Going Meta
Why the tech billionaires want to rise above the rest of us, and why it’s so stupid you have to laugh

By Douglas Rushkoff. Published in Medium on 1 September 2022

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While Mark Zuckerberg was sitting down to talk with Joe Rogan last week, I was in a studio recording the audio version of my upcoming book, Survival of the Richest: Escape Fantasies of the Tech Billionaires. (Yes, available September 6!)

As the title suggests, the book uses the ludicrous apocalypse bunkers and fortified island retreats of the tech titans as its starting point. But what I realized as I read the text out loud is that it’s really much more concerned with the sort of virtual escape imagined by tech visionaries like Zuckerberg. In fact, the pathetic and ultimately self-destructive, anti-human hallmark of the digital age is the desire not just to survive catastrophe, but to rise above mere mortals and exist on a different plane, altogether.

Sure, an actual apocalypse literalizes this transcendence — at least if we all die and they get to go to Mars. But the more pressing and active form of escape these guys are already practicing looks a lot more like Zuckerberg’s vision of “Meta.” Think about it: Facebook’s subscriber base has peaked along with the public’s tolerance for the platform’s impact on our psychology and society. So what does Zuck do? He goes “meta” on the platform by announcing Meta, an undefined combination of as-yet unrealized meta-technologies from virtual and augmented reality to the blockchain and AI. “Web 3.”

Silicon Valley developers and investors like Zuckerberg are afflicted with what I dubbed “The Mindset” — a belief that with enough money and technology, they can escape the catastrophes of their own making. But the catastrophes — things like pandemics, climate change, authoritarianism, and social unrest — are really only justifications for what these guys wanted to do in the first place.

Stewart Brand told us “we are gods and we might as well get good at it,” and these tech bros took him literally. As gods, they want to rise one level above mere mortals, and either direct us from above or abandon us completely. That’s what Peter Thiel means by Zero to One: a business shouldn’t compete with its peers but rather rise “one order of magnitude” above them. It’s what Tim O’Reilly meant when he defined Web 2.0 as the ability to aggregate businesses on a meta-platform rather than just being in a business oneself. It’s the underlying logic of the utterly contradictory notion of “self sovereignty,” where the libertarian technologist is supposed to become king of himself — both sovereign and subject, and a “meta” form of existence. Or it’s The Mindset’s ultimate version of heaven, to rise above the chrysalis of matter and upload one’s pure consciousness in the machine.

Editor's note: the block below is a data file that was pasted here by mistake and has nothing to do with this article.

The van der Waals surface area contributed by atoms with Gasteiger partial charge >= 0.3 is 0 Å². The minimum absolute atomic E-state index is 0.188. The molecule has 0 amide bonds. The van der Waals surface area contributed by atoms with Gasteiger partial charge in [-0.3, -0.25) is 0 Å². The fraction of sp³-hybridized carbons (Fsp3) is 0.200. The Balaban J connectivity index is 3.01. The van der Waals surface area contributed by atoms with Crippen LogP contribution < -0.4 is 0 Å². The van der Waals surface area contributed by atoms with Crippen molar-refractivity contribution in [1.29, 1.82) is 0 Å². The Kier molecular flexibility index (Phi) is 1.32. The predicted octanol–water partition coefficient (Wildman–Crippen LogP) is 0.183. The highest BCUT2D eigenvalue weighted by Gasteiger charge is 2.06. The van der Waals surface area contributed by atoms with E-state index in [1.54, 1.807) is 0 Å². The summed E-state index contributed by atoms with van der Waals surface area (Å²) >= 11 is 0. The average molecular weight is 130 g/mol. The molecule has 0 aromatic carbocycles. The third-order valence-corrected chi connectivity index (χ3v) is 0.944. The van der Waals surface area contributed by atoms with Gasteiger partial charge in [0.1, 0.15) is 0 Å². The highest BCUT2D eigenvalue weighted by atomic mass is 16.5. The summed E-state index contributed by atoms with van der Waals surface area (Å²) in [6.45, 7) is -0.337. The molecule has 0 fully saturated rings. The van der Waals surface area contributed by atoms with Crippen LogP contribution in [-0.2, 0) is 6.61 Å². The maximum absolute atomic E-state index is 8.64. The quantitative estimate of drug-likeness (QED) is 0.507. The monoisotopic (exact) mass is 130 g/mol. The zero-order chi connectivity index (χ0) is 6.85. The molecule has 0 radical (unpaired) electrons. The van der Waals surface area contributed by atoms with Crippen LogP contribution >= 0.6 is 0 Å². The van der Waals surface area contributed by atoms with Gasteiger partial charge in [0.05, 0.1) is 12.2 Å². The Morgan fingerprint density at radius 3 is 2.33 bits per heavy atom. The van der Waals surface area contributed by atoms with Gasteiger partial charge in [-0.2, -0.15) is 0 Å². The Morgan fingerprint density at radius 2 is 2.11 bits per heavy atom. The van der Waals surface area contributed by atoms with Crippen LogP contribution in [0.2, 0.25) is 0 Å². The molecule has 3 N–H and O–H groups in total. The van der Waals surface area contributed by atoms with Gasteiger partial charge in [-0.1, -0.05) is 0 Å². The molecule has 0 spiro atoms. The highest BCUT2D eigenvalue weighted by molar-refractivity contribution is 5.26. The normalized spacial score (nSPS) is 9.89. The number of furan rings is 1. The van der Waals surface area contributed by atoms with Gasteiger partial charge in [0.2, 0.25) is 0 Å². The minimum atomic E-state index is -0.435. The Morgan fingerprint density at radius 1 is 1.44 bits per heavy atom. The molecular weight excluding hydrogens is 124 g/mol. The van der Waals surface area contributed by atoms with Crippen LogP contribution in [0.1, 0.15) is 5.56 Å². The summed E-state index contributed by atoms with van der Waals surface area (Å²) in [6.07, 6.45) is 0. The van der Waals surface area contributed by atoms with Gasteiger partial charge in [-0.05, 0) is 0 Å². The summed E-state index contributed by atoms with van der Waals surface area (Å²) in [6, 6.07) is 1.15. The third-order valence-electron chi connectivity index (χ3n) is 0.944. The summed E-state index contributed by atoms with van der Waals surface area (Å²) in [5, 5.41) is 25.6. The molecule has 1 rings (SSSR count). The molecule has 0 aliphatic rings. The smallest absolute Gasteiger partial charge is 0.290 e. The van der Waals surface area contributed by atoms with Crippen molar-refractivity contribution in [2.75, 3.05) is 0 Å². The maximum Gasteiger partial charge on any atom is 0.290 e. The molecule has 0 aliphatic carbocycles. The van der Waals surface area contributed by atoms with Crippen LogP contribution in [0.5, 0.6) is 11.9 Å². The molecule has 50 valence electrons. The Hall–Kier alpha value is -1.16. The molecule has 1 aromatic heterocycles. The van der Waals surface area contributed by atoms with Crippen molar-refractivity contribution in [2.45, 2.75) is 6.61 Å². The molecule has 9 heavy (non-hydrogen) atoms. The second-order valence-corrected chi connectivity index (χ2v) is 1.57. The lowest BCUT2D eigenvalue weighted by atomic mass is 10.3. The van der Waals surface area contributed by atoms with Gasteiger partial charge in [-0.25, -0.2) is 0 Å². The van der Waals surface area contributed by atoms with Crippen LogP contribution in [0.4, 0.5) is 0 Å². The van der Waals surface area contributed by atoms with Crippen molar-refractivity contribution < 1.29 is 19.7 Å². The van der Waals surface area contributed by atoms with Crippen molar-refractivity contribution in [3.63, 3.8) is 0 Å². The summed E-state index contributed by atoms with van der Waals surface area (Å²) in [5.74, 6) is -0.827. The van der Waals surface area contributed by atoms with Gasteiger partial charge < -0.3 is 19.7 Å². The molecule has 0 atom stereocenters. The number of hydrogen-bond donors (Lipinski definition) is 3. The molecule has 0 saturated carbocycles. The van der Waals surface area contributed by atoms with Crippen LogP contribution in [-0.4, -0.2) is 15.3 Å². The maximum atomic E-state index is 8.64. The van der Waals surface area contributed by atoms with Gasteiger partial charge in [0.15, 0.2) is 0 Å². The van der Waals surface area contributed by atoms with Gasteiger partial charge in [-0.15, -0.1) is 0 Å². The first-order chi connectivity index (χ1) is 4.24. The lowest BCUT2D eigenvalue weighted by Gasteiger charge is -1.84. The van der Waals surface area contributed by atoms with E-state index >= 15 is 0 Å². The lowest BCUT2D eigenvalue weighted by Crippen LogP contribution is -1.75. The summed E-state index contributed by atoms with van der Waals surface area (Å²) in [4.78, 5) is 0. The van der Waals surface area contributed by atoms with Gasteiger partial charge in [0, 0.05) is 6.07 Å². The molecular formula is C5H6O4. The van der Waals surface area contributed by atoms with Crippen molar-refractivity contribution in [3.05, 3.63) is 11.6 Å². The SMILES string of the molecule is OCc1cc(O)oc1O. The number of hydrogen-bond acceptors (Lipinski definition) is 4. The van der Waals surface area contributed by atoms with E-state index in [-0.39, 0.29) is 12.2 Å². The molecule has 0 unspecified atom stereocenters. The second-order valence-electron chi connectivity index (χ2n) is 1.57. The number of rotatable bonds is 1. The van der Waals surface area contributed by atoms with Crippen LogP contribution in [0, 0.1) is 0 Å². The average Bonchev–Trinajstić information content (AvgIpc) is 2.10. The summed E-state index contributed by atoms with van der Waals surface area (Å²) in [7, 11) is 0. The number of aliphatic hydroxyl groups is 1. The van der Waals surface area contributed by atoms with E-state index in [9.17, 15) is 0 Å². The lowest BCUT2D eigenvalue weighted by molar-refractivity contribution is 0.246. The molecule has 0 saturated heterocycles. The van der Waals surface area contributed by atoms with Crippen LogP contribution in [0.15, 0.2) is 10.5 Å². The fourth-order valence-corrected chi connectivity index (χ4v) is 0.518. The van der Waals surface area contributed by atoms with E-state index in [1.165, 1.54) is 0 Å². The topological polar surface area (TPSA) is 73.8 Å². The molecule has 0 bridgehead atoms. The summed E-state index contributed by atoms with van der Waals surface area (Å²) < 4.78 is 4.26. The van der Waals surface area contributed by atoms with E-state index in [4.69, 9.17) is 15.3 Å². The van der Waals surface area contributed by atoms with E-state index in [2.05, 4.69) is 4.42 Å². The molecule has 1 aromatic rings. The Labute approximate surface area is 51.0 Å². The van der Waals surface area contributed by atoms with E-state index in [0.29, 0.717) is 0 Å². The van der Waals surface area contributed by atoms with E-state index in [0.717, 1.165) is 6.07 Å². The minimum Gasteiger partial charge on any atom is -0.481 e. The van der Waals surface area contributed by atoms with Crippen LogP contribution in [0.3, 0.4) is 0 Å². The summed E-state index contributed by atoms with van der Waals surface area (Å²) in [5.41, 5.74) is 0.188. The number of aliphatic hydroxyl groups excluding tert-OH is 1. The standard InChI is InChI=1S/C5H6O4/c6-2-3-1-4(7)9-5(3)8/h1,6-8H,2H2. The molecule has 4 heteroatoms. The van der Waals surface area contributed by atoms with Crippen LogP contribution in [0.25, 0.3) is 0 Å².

Of course, it also dovetails brilliantly with the process through which capitalism lets financial players go meta on the real economy. Instead of earning money, they lend money and go meta on the work of their debtors. When shareholding is not enough, they go meta on that in the form of derivatives, derivatives of derivatives, and so on. And in a digital environment, where everything is just a symbol of something in the real world, this ability to go meta is amplified — so much so, that a derivatives exchange actually purchased the New York Stock Exchange in 2013. Think about that: the stock exchange, which was already an abstraction of the market (which was already an abstraction of social exchange) was in turn consumed by its own abstraction!

As I read the stories of my experiences of these dudes out loud, and saw so clearly how everything they do is geared toward going meta on us and this world, I couldn’t help but laugh out loud. We had to stop recording several times just so I get it out of my system and read on.

And the funniest part of all was not their plans for bunkers or domes or rockets or seasteading colonies or injecting their minds into avatars; it was how their commitment to the idea of going meta has generated yet another fear: AI. One actually told me to keep his comments about AI “off the record” because he didn’t want the future AI’s to read the book identify him as an enemy. They are deathly afraid of Artificial Intelligence, because they believe AI is the one thing that can go meta on them.

I hope, like me, you find the stories and pathos of the tech billionaires so funny that you feel free from any compunction to pursue their dead-end strategy of winning through selfishness and separation. They’re not just going meta, but metastasizing. It’s time for a definition of success that doesn’t involve rising above everyone else, but finding ways to bring everyone into the fun.